Australia’s largest department store, Myer Holdings Limited (ASX: MYR) has seen its first-quarter sales rise by 1%, thanks to warmer weather, and slightly improving consumer sentiment.
Revenues came in at $688 million, as a warm spring encouraged summer clothing spending, and the retailer cutback on discounts on sale items. Myer hasn’t reported a quarterly increase in sales since it relisted on the ASX in October 2009, according to Bloomberg. Same store sales rose 0.8%, double the expected 0.4% expected by analysts.
In more positive news for retailers, The Australian Retailers Association (ARA) expects shoppers to spend around $41.2 billion between now and Christmas, a 3.9% gain on sales compared to the same period last year. That figure could be much higher if the Reserve Bank cuts official interest rates early next month, which could see a last minute flood of sales.
Myer’s chief executive, Bernie Brookes, said that the trading environment continued to be difficult, and the retailer remained cautious. Like David Jones, Myer has embarked on a turnaround strategy, launching two new loyalty programs, and introducing more exclusive brands, which appear to be working very well according to Mr Brookes. He also said that the company was continuing to make progress on its website, and has a strong pipeline of future enhancements.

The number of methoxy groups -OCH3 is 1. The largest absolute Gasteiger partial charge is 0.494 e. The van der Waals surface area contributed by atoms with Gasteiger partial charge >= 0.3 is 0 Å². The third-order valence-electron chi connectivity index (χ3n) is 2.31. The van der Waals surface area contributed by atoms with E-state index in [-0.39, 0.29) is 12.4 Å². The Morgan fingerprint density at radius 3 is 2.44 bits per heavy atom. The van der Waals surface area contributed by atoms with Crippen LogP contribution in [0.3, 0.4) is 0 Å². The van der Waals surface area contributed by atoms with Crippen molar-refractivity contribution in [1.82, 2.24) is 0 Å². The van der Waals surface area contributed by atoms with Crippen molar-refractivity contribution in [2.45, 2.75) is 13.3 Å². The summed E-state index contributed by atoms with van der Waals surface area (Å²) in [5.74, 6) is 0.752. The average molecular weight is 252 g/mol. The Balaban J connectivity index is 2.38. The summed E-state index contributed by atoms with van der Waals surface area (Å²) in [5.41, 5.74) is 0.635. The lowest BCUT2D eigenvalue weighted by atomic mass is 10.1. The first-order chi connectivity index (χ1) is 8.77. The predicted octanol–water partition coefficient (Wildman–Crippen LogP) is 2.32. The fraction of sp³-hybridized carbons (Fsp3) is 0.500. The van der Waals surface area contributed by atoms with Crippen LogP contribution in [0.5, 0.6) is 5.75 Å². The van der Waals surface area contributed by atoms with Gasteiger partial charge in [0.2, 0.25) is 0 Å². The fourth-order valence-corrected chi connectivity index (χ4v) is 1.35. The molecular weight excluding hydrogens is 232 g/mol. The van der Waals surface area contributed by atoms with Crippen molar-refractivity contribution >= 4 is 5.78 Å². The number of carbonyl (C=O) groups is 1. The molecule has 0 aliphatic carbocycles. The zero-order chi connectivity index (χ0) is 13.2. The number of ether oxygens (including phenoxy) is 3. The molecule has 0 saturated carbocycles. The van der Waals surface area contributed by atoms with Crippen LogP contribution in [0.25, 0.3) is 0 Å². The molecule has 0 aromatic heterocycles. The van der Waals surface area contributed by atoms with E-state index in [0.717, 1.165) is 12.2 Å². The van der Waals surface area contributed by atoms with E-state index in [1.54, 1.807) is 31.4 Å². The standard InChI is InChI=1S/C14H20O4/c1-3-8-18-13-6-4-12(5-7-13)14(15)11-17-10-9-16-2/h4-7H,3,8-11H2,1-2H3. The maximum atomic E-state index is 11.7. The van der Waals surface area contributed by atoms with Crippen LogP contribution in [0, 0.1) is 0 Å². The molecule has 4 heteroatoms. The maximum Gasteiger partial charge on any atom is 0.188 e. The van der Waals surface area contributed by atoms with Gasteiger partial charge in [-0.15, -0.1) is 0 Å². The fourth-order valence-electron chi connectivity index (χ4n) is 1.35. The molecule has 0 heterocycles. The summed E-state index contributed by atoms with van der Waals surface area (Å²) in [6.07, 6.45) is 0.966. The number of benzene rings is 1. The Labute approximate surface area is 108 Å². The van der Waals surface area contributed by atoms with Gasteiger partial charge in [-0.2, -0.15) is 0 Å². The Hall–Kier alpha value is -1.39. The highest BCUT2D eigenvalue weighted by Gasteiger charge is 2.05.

Mr Brookes also said that the retailer was making good progress on improving customer service and on enhancing the loyalty program for 4.9 million Myer one members.
The Foolish bottom line
The current slump in consumer sentiment appears to be improving, and retailers look set to reap the lion’s share of the rewards. A further rate cut in December would likely give them a massive boost.
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Motley Fool writer/analyst Mike King owns shares in David Jones and JB Hi-Fi. The Motley Fool’s purpose is to help the world invest, better. Take Stock is The Motley Fool’s free investing newsletter. Packed with stock ideas and investing advice, it is essential reading for anyone looking to build and grow their wealth in the years ahead. Click here now to request your free subscription, whilst it’s still available. This article contains general investment advice only (under AFSL 400691). Authorised by Bruce Jackson.